SYDNEY (Reuters) - Australia will champion the causes of emerging markets during its presidency of the G20, calling for concrete global growth goals, a re-starting of reforms to international bodies, and for the U.S. Fed to consider the wider impact of its stimulus taper.
Ahead of the weekend meeting of finance ministers and central bankers from the Group of 20 developed and emerging economies, Treasurer Joe Hockey on Thursday outlined a wish list that included tackling international tax-minimisation practices.
"We must at all times fully explain our actions to each other and to the public, because clear communication, along with information sharing, is the very essence of macroeconomic coordination," Hockey told the Institute of International Finance in Sydney.
"At the moment, macroeconomic coordination is being talked about in the context of the U.S. Federal Reserve's gradual tapering of its asset-purchase program."
The Fed needed to be aware of the international impact of its tapering, and factor that into its actions, he said.
His comments came after the International Monetary Fund advised advanced economies, including the United States, to avoid pulling back stimulus too quickly given the weak global economic recovery.
Mike Callaghan, director of G20 Studies Centre at the Lowy Institute for International Policy, hoped the global impact of the Fed's tapering would be discussed, but added that he was not expecting any major outcomes at this weekend's meetings.
"At the moment, the approach taken by the U.S. and U.S. Fed is that they set monetary policy on the basis of the U.S. economy, full stop," he said.
"It would be good to see some recognition that its handling of this will have an impact on the rest of the world."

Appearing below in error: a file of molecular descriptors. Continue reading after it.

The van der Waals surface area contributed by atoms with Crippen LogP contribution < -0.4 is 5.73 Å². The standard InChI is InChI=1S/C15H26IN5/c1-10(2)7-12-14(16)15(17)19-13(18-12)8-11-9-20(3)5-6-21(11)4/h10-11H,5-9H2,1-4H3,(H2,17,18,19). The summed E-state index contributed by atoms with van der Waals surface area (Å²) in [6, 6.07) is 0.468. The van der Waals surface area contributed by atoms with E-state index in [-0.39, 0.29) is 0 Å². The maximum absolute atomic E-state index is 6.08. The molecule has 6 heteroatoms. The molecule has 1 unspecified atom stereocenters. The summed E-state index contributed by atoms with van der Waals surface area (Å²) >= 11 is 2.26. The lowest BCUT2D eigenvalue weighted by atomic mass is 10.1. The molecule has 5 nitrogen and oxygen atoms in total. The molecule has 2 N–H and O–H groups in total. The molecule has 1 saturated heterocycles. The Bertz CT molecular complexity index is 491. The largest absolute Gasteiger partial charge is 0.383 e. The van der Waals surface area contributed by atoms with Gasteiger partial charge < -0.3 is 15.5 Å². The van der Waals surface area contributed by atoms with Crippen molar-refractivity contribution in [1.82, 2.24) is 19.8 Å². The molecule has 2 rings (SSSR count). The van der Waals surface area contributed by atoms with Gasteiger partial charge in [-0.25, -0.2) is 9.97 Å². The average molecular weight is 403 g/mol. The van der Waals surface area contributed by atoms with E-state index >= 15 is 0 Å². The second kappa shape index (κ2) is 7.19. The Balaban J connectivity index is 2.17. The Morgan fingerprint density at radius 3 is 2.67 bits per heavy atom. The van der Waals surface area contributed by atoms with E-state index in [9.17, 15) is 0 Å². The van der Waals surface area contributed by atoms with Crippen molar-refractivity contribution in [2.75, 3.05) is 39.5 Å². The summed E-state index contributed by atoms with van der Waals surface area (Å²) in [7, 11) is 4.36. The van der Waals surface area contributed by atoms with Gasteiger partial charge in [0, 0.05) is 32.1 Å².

Hockey reiterated calls for the G20 to set global growth objectives and deliver on them.
"I think there would be value in setting out in concrete and measurable terms the objectives we are aiming for. We shouldn't talk in generalities about growth but should communicate our intentions to lift growth," he said.
Such proposals have drawn scepticism, with a German government source criticising the idea as a "slightly antiquated form for economic planning".
Hockey also said it was vital to complete the IMF governance and quota reform, which would give emerging powers such as China, India and Brazil a greater voice in the IMF. The plan has stalled because of the United States' failure to ratify it, annoying much of the developing world.
"Most importantly, the International Monetary Fund has a role to play as a credible, effective and legitimate lender of last resort," Hockey said.
"This is one of many reasons why completing the IMF governance and quota reform is so important - and why I, as chair of the G20 Finance process, will be devoting considerable effort to trying to move this forward."
On financial regulation, Hockey said significant progress has been made, but warned about over-reaching.
"The focus shouldn't be about constantly adding to the regulation agenda. More regulation should be cast aside in favour of better regulation."
Hockey noted that the global taxation system has not kept pace with changes in the business world, a major issue for cash-strapped governments around the world.
"As a consequence, we have seen the erosion of domestic tax bases resulting from international tax planning that takes advantage of the gaps in our current taxation systems," he said.
"The G20 will work this year towards these changes to make sure our tax systems keep pace with the changing ways people do business."
(Editing by John Mair)